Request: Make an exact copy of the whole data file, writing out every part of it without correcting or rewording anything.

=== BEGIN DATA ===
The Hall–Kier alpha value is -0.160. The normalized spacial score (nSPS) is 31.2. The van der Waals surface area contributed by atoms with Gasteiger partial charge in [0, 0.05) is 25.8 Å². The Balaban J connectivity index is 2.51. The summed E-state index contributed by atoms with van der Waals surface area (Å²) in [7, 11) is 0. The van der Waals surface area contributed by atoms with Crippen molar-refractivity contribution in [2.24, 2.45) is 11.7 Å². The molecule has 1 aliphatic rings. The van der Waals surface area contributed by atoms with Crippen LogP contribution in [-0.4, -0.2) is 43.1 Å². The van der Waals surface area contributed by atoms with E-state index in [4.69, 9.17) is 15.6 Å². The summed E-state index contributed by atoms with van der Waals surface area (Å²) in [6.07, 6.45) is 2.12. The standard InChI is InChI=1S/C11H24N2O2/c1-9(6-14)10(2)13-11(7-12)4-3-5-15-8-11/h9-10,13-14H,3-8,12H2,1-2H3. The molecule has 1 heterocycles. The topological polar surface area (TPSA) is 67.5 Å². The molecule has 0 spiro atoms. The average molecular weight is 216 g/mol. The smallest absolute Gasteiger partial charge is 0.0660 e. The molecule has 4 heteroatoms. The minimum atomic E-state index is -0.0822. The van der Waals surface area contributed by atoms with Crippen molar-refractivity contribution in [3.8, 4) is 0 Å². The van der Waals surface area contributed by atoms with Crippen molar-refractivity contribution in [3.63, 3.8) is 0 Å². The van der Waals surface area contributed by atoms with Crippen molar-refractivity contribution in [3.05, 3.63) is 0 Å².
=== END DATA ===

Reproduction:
The Hall–Kier alpha value is -0.160. The normalized spacial score (nSPS) is 31.2. The van der Waals surface area contributed by atoms with Gasteiger partial charge in [0, 0.05) is 25.8 Å². The Balaban J connectivity index is 2.51. The summed E-state index contributed by atoms with van der Waals surface area (Å²) in [7, 11) is 0. The van der Waals surface area contributed by atoms with Crippen molar-refractivity contribution in [2.24, 2.45) is 11.7 Å². The molecule has 1 aliphatic rings. The van der Waals surface area contributed by atoms with Crippen LogP contribution in [-0.4, -0.2) is 43.1 Å². The van der Waals surface area contributed by atoms with E-state index in [4.69, 9.17) is 15.6 Å². The summed E-state index contributed by atoms with van der Waals surface area (Å²) in [6.07, 6.45) is 2.12. The standard InChI is InChI=1S/C11H24N2O2/c1-9(6-14)10(2)13-11(7-12)4-3-5-15-8-11/h9-10,13-14H,3-8,12H2,1-2H3. The molecule has 1 heterocycles. The topological polar surface area (TPSA) is 67.5 Å². The molecule has 0 spiro atoms. The average molecular weight is 216 g/mol. The smallest absolute Gasteiger partial charge is 0.0660 e. The molecule has 4 heteroatoms. The minimum atomic E-state index is -0.0822. The van der Waals surface area contributed by atoms with Crippen molar-refractivity contribution in [3.8, 4) is 0 Å². The van der Waals surface area contributed by atoms with Crippen molar-refractivity contribution in [3.63, 3.8) is 0 Å². The van der Waals surface area contributed by atoms with Crippen molar-refractivity contribution in [3.05, 3.63) is 0 Å².